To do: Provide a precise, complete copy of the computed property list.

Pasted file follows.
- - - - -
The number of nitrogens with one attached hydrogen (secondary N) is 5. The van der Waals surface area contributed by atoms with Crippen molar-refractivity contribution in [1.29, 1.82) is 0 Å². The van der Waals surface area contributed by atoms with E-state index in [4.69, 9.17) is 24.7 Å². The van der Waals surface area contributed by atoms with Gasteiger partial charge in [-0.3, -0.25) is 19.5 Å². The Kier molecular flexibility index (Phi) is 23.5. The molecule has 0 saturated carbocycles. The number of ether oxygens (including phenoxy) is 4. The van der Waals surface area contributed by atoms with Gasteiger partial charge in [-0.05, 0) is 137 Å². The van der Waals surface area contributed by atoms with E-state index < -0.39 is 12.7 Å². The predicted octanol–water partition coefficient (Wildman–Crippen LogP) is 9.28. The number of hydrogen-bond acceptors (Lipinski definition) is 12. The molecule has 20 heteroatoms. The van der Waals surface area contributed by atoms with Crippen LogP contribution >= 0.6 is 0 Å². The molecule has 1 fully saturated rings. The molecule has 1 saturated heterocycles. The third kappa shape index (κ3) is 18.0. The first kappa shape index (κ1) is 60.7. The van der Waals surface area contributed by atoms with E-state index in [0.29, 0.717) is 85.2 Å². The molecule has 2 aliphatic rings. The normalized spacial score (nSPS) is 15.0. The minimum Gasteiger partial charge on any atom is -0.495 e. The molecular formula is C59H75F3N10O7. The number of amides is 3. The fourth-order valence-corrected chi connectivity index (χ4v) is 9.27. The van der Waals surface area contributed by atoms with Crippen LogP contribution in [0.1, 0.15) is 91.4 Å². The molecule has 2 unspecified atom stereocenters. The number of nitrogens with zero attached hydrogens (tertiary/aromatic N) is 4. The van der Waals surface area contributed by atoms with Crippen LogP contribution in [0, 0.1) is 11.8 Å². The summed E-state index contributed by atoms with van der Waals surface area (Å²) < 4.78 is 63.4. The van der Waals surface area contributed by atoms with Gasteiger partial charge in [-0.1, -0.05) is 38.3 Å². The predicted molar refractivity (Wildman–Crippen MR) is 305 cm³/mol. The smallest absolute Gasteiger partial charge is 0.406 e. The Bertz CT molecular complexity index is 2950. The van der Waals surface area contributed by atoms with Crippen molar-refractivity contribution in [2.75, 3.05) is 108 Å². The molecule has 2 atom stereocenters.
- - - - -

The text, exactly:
The number of nitrogens with one attached hydrogen (secondary N) is 5. The van der Waals surface area contributed by atoms with Crippen molar-refractivity contribution in [1.29, 1.82) is 0 Å². The van der Waals surface area contributed by atoms with E-state index in [4.69, 9.17) is 24.7 Å². The van der Waals surface area contributed by atoms with Gasteiger partial charge in [-0.3, -0.25) is 19.5 Å². The Kier molecular flexibility index (Phi) is 23.5. The molecule has 0 saturated carbocycles. The number of ether oxygens (including phenoxy) is 4. The van der Waals surface area contributed by atoms with Gasteiger partial charge in [-0.05, 0) is 137 Å². The van der Waals surface area contributed by atoms with E-state index < -0.39 is 12.7 Å². The predicted octanol–water partition coefficient (Wildman–Crippen LogP) is 9.28. The number of hydrogen-bond acceptors (Lipinski definition) is 12. The molecule has 20 heteroatoms. The van der Waals surface area contributed by atoms with Crippen LogP contribution >= 0.6 is 0 Å². The molecule has 1 fully saturated rings. The molecule has 1 saturated heterocycles. The third kappa shape index (κ3) is 18.0. The first kappa shape index (κ1) is 60.7. The van der Waals surface area contributed by atoms with E-state index in [0.29, 0.717) is 85.2 Å². The molecule has 2 aliphatic rings. The normalized spacial score (nSPS) is 15.0. The minimum Gasteiger partial charge on any atom is -0.495 e. The molecular formula is C59H75F3N10O7. The number of amides is 3. The fourth-order valence-corrected chi connectivity index (χ4v) is 9.27. The van der Waals surface area contributed by atoms with Crippen LogP contribution in [0.1, 0.15) is 91.4 Å². The molecule has 2 unspecified atom stereocenters. The number of nitrogens with zero attached hydrogens (tertiary/aromatic N) is 4. The van der Waals surface area contributed by atoms with Crippen LogP contribution in [0, 0.1) is 11.8 Å². The summed E-state index contributed by atoms with van der Waals surface area (Å²) < 4.78 is 63.4. The van der Waals surface area contributed by atoms with Gasteiger partial charge in [-0.1, -0.05) is 38.3 Å². The predicted molar refractivity (Wildman–Crippen MR) is 305 cm³/mol. The smallest absolute Gasteiger partial charge is 0.406 e. The Bertz CT molecular complexity index is 2950. The van der Waals surface area contributed by atoms with Crippen molar-refractivity contribution in [2.75, 3.05) is 108 Å². The molecule has 2 atom stereocenters.